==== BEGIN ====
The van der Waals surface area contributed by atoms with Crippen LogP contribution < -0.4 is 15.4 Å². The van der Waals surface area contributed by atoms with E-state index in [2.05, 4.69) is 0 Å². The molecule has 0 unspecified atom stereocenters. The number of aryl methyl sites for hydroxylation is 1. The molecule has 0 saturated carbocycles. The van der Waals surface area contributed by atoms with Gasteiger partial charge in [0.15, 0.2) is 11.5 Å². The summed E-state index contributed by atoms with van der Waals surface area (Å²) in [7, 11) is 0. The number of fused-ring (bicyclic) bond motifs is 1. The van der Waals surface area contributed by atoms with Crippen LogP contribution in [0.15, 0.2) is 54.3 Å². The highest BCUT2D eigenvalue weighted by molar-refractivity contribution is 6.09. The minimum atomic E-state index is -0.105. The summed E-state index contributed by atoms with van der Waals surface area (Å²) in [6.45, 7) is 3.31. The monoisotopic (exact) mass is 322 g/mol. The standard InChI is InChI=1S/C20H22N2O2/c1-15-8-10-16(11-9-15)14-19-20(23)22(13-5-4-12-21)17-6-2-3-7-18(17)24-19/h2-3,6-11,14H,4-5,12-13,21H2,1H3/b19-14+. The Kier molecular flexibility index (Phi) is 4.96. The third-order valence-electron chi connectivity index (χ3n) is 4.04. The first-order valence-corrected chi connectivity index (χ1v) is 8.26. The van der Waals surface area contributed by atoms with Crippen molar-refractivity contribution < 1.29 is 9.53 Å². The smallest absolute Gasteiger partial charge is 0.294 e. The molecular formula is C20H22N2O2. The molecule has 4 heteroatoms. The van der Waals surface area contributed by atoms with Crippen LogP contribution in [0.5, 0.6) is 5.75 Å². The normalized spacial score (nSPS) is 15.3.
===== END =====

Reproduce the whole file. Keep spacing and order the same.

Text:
The van der Waals surface area contributed by atoms with Crippen LogP contribution < -0.4 is 15.4 Å². The van der Waals surface area contributed by atoms with E-state index in [2.05, 4.69) is 0 Å². The molecule has 0 unspecified atom stereocenters. The number of aryl methyl sites for hydroxylation is 1. The molecule has 0 saturated carbocycles. The van der Waals surface area contributed by atoms with Gasteiger partial charge in [0.15, 0.2) is 11.5 Å². The summed E-state index contributed by atoms with van der Waals surface area (Å²) in [7, 11) is 0. The number of fused-ring (bicyclic) bond motifs is 1. The van der Waals surface area contributed by atoms with Crippen LogP contribution in [0.15, 0.2) is 54.3 Å². The highest BCUT2D eigenvalue weighted by molar-refractivity contribution is 6.09. The minimum atomic E-state index is -0.105. The summed E-state index contributed by atoms with van der Waals surface area (Å²) in [6.45, 7) is 3.31. The monoisotopic (exact) mass is 322 g/mol. The standard InChI is InChI=1S/C20H22N2O2/c1-15-8-10-16(11-9-15)14-19-20(23)22(13-5-4-12-21)17-6-2-3-7-18(17)24-19/h2-3,6-11,14H,4-5,12-13,21H2,1H3/b19-14+. The Kier molecular flexibility index (Phi) is 4.96. The third-order valence-electron chi connectivity index (χ3n) is 4.04. The first-order valence-corrected chi connectivity index (χ1v) is 8.26. The van der Waals surface area contributed by atoms with Crippen molar-refractivity contribution < 1.29 is 9.53 Å². The smallest absolute Gasteiger partial charge is 0.294 e. The molecular formula is C20H22N2O2. The molecule has 4 heteroatoms. The van der Waals surface area contributed by atoms with Crippen LogP contribution in [0.5, 0.6) is 5.75 Å². The normalized spacial score (nSPS) is 15.3.